Students in Louisiana suffered damaging learning loss during the COVID-19 pandemic, and billions of dollars have been spent to bring them up to speed. But did the extra efforts pay off? We’re about to find out. The answer is critically important for families in the state, for their children, and for Louisiana’s comeback.

The Louisiana Department of Education soon will release the results of the 2022-2023 Louisiana Educational Assessment Program (LEAP) test, which measures public school students’ learning in English language arts, math, science, and social studies. The test serves as the primary objective measurement of students’ academic performance across the state’s public schools.

Over the past few years, with the help of $4 billion in extra federal funding for tutoring and other student supports, schools have implemented a number of strategies to help kids learn and reverse the learning loss that occurred (and still hasn’t fully recovered) from the pandemic lockdowns. Louisiana has also placed a significant focus on reading, re-training educators to effectively teach young kids how to read so they’re firmly on grade level and reading fluently by the end of third grade. In addition, dozens of low-performing schools identified by the state as “in need of comprehensive intervention (schoolwide) or targeted intervention (certain student populations like kids with disabilities or low-income students)” have received additional dollars to implement proven strategies to improve teaching and learning.

How will we know if these efforts are paying off in learning gains for kids? Let’s begin by looking back to last year’s LEAP results. Specifically, what percentage of students were proficient (on grade level) in core academic subjects? Where was progress achieved? Where were problem spots where we should look for improvement in the upcoming new scores?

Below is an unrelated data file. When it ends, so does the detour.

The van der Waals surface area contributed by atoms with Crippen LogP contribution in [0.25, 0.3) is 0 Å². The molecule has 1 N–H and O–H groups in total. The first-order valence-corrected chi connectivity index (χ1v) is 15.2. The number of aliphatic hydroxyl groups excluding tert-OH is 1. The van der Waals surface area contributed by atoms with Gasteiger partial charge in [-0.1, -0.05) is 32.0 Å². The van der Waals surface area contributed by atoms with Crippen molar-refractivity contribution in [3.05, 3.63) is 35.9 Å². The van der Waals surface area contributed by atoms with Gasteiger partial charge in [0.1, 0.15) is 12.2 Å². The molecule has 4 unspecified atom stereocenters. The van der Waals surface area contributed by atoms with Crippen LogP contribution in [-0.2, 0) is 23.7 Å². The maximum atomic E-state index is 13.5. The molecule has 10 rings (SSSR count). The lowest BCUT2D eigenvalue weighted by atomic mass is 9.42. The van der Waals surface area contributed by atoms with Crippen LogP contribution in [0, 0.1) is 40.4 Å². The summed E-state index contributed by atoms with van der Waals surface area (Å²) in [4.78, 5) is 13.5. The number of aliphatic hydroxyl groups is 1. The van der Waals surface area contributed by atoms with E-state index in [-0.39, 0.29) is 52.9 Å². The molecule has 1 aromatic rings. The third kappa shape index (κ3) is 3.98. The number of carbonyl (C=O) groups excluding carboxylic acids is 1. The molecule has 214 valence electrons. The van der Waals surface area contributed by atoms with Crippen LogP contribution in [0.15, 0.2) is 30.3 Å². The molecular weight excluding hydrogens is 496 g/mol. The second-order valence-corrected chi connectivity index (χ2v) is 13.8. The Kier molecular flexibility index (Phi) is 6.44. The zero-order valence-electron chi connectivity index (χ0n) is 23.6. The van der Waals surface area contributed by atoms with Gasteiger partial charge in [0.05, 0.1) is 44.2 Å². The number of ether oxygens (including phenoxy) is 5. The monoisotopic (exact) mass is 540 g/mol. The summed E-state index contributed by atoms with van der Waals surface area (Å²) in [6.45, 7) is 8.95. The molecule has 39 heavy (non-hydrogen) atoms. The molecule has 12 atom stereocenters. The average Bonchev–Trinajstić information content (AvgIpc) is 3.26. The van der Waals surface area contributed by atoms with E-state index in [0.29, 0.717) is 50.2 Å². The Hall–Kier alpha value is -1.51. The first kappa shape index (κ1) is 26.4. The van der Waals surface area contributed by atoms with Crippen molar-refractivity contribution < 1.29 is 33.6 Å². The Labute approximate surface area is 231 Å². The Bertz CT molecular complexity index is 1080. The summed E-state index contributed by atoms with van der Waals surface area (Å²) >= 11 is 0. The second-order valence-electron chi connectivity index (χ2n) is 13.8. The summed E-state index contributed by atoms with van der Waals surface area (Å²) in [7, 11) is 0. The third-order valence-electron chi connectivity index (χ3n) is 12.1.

In the previous 2021-2022 school year, 31% of Louisiana public school students scored proficient (“Mastery” level) on the state tests. Last year’s results showed improvement over the prior year in every subject, but Louisiana remained far from being fully recovered from the effects of the COVID-19 pandemic. Only ten school systems in the state recovered back to or surpassed their pre-pandemic levels.

The highest-performing school system was Zachary Community Schools with 51% proficient. No other school system achieved 50% or higher. Twenty-nine school systems (out of 69 total)  had fewer than one-fourth of students scoring at proficiency. Thirteen school districts did not achieve growth, overall, from 2020-2021 to 2021-2022.

Of particular concern were the state’s third grade reading scores, which haven’t improved since the 2018-2019 school year.

Louisiana desperately needs a comeback and it starts with a quality education and increased educational options for kids. Let’s hope the forthcoming LEAP test results show Louisiana’s schools are achieving great learning gains to enable our state’s next generation to thrive.

*Updated 8/2/2023 to reflect updated data sets and to make corrections.